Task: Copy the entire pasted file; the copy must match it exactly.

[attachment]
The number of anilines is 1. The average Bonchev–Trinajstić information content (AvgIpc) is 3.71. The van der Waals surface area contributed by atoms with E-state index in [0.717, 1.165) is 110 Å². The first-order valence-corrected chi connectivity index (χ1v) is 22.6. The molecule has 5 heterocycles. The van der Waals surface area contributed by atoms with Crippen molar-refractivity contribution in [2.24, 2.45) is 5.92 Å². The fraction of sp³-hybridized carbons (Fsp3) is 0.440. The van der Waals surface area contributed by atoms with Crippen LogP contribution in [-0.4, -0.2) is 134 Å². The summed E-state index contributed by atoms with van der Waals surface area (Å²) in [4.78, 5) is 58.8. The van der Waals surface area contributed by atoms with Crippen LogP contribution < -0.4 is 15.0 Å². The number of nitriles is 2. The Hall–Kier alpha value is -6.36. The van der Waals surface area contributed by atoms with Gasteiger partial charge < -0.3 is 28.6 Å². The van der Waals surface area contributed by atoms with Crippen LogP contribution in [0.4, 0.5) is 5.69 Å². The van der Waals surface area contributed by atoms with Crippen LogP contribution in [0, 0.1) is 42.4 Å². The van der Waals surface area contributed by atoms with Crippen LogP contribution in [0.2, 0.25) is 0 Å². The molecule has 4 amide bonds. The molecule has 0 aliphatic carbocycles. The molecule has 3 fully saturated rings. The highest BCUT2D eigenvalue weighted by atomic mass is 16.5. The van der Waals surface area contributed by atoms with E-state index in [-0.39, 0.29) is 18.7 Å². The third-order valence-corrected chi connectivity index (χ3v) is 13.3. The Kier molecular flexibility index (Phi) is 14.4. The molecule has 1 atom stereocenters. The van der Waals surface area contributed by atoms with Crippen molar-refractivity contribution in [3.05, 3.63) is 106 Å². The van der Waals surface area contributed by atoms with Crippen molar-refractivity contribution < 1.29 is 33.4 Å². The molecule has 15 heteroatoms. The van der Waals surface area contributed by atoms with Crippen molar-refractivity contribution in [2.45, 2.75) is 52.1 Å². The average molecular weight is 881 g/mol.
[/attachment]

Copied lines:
The number of anilines is 1. The average Bonchev–Trinajstić information content (AvgIpc) is 3.71. The van der Waals surface area contributed by atoms with E-state index in [0.717, 1.165) is 110 Å². The first-order valence-corrected chi connectivity index (χ1v) is 22.6. The molecule has 5 heterocycles. The van der Waals surface area contributed by atoms with Crippen molar-refractivity contribution in [2.24, 2.45) is 5.92 Å². The fraction of sp³-hybridized carbons (Fsp3) is 0.440. The van der Waals surface area contributed by atoms with Crippen LogP contribution in [-0.4, -0.2) is 134 Å². The summed E-state index contributed by atoms with van der Waals surface area (Å²) in [4.78, 5) is 58.8. The van der Waals surface area contributed by atoms with Crippen LogP contribution < -0.4 is 15.0 Å². The number of nitriles is 2. The Hall–Kier alpha value is -6.36. The van der Waals surface area contributed by atoms with Gasteiger partial charge < -0.3 is 28.6 Å². The van der Waals surface area contributed by atoms with Crippen LogP contribution in [0.4, 0.5) is 5.69 Å². The van der Waals surface area contributed by atoms with Crippen LogP contribution in [0, 0.1) is 42.4 Å². The van der Waals surface area contributed by atoms with Crippen LogP contribution in [0.2, 0.25) is 0 Å². The molecule has 4 amide bonds. The molecule has 0 aliphatic carbocycles. The molecule has 3 fully saturated rings. The highest BCUT2D eigenvalue weighted by atomic mass is 16.5. The van der Waals surface area contributed by atoms with E-state index in [-0.39, 0.29) is 18.7 Å². The third-order valence-corrected chi connectivity index (χ3v) is 13.3. The Kier molecular flexibility index (Phi) is 14.4. The molecule has 1 atom stereocenters. The van der Waals surface area contributed by atoms with Crippen molar-refractivity contribution in [3.05, 3.63) is 106 Å². The van der Waals surface area contributed by atoms with Crippen molar-refractivity contribution < 1.29 is 33.4 Å². The molecule has 15 heteroatoms. The van der Waals surface area contributed by atoms with Crippen molar-refractivity contribution in [2.45, 2.75) is 52.1 Å². The average molecular weight is 881 g/mol.